Is Evolution "Just a Theory"?

Charles Darwin couldn't stand the sight of blood, so he dropped out of medical school. Medicine's loss was biology's gain, as Darwin went on to create one of the towering achievements of science: the theory of evolution. After decades of acute observation of nature and profound thought about what he saw, he brought forth a concept so magnificent in scope and power that it utterly transformed the way people thought about the world and all the living things in it - including, of course, themselves.

The concept of evolution has proved to be one of the most successful and productive in our intellectual history. Some people, however, are skeptical of evolution because it is called a "theory," which suggests to them that it is still an unproved idea. Although it is true that in science the word "theory" can mean an important idea that appears to have merit but that is still unproved, there is another, quite different, meaning of the word, which most laymen are not familiar with. Therein lies the confusion.

In science, "theory" can also mean a substantial body of knowledge and understanding based on one great unifying principle whose validity has been proved beyond any doubt. The acid test for such a theory is that it must be able not only to explain a wide variety of known phenomena but also to predict - accurately - phenomena that have not yet been discovered.

Science is replete with theories of this kind. For example, one of the cornerstones of the physical sciences is the kinetic-molecular theory of gases, the validity of which has been proved so thoroughly, in so many ways, that no scientist has the slightest doubt about it. It is called a theory not because it's an unproved idea but because it represents a solid (indeed splendid) intellectual edifice - like quantum theory and relativity theory, both of which have also passed the burden of hard scientific proof in countless ways.

The theory of evolution is that kind of theory, as is universally recognized by bona fide scientists.

When conditions improve, i.e., when food again becomes abundant, the worms emerge from the dauer state to become fertile again, with normal lifespans - which is to say, their total lifespan is longer than normal, because it is extended by the length of the dauer period. Further growth and development are stimulated by activation of an evolutionarily conserved signaling pathway for the insulin system, which plays a key role in the rate of growth and aging - and hence of lifespan - of organisms up and down the evolutionary tree.3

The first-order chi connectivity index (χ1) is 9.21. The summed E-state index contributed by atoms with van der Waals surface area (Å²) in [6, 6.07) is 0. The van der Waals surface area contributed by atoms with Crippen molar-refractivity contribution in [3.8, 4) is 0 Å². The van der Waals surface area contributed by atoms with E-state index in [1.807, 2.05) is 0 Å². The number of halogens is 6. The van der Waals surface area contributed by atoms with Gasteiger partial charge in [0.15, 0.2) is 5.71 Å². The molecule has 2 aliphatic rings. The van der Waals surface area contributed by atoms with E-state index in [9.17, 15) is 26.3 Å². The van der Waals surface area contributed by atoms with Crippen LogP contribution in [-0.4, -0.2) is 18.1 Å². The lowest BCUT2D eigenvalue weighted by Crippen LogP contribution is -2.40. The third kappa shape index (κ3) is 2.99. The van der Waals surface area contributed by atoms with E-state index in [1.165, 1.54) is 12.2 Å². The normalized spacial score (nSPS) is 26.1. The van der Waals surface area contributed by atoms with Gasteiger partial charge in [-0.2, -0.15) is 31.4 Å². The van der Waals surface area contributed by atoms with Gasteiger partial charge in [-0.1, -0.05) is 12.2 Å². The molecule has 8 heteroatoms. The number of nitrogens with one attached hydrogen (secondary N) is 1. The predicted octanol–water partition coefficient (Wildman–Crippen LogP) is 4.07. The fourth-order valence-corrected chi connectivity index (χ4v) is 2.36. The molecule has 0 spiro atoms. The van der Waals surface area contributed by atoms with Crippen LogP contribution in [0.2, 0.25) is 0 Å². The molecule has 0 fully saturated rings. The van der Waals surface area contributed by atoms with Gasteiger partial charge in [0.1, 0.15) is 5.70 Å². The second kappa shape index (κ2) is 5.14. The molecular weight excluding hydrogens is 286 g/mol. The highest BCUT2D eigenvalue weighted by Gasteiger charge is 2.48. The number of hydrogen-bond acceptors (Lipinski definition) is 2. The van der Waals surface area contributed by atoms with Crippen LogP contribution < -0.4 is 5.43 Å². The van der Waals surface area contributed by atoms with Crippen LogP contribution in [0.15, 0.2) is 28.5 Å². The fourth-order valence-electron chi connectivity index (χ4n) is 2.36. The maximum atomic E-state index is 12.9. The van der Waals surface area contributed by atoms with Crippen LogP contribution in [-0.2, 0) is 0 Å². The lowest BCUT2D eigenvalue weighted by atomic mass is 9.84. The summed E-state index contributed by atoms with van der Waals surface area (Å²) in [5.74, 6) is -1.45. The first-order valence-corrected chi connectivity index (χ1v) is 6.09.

A signaling pathway is a cascade of information, carried via chemical reactions, from the outer membrane of a cell to the cell's nucleus, in response to an outside stimulus. An extracellular signaling molecule, such as insulin, binds chemically to a receptor site on the cell membrane; this triggers the signaling pathway, which ultimately controls the activity of certain genes contained in the DNA within the nucleus.

Experimentally induced mutations in certain genes that are involved in the insulin/IGF-1 signaling pathway can produce the dauer state even when abundant food is present, and other mutations can allow the worms to grow to adulthood but remain youthful much longer than normal, living up to twice as long as the average worm. Like the dauer worms, some of these mutant worms have low metabolic rates, and all of them exhibit resistance to oxidative stress. Remarkably, it is possible to produce long-lived mutant strains that, with one exception, do not have the dauer traits at all: they move about normally, have normal metabolism, are fully fertile, etc.

This has led Cynthia Kenyon, of the University of California, San Francisco, one of the foremost researchers in this field, to say,1

The fact that these long-lived mutants can appear so normal makes one optimistic that if this system exists in humans, then by perturbing it in the right way, it may be possible to extend normal youthfulness and lifespan.

We mentioned that there was one exception - one dauer trait that all the long-lived mutant worms do have - and that trait is a high resistance to oxidative stress, i.e., an enhanced ability to counteract the damaging effects of free radicals. Kenyon says, "Thus, it is possible that the ability to detoxify reactive oxygen species is what extends lifespan." In other words, if you can not produce a long-lived mutant with normal resistance to oxidative stress, then it could be that oxidative stress (caused by free radicals) is the main factor in the aging process.